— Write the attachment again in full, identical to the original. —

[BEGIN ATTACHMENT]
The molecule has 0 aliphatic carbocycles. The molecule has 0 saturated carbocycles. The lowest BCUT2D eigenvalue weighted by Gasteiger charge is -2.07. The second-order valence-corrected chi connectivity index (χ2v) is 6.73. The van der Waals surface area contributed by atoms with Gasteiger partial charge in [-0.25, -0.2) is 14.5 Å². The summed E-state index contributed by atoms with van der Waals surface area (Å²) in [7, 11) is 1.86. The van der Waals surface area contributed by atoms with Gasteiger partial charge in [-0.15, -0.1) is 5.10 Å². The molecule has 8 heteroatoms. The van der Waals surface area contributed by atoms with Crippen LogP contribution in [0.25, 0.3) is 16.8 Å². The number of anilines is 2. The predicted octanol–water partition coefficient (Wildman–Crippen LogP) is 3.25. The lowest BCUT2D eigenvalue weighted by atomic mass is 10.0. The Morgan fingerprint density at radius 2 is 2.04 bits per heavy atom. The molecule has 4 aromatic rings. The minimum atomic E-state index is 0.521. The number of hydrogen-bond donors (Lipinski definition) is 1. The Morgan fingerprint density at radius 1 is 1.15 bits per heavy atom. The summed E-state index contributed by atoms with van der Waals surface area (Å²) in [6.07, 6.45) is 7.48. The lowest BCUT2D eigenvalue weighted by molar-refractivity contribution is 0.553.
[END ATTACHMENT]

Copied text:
The molecule has 0 aliphatic carbocycles. The molecule has 0 saturated carbocycles. The lowest BCUT2D eigenvalue weighted by Gasteiger charge is -2.07. The second-order valence-corrected chi connectivity index (χ2v) is 6.73. The van der Waals surface area contributed by atoms with Gasteiger partial charge in [-0.25, -0.2) is 14.5 Å². The summed E-state index contributed by atoms with van der Waals surface area (Å²) in [7, 11) is 1.86. The van der Waals surface area contributed by atoms with Gasteiger partial charge in [-0.15, -0.1) is 5.10 Å². The molecule has 8 heteroatoms. The van der Waals surface area contributed by atoms with Crippen LogP contribution in [0.25, 0.3) is 16.8 Å². The number of anilines is 2. The predicted octanol–water partition coefficient (Wildman–Crippen LogP) is 3.25. The lowest BCUT2D eigenvalue weighted by atomic mass is 10.0. The Morgan fingerprint density at radius 2 is 2.04 bits per heavy atom. The molecule has 4 aromatic rings. The minimum atomic E-state index is 0.521. The number of hydrogen-bond donors (Lipinski definition) is 1. The Morgan fingerprint density at radius 1 is 1.15 bits per heavy atom. The summed E-state index contributed by atoms with van der Waals surface area (Å²) in [6.07, 6.45) is 7.48. The lowest BCUT2D eigenvalue weighted by molar-refractivity contribution is 0.553.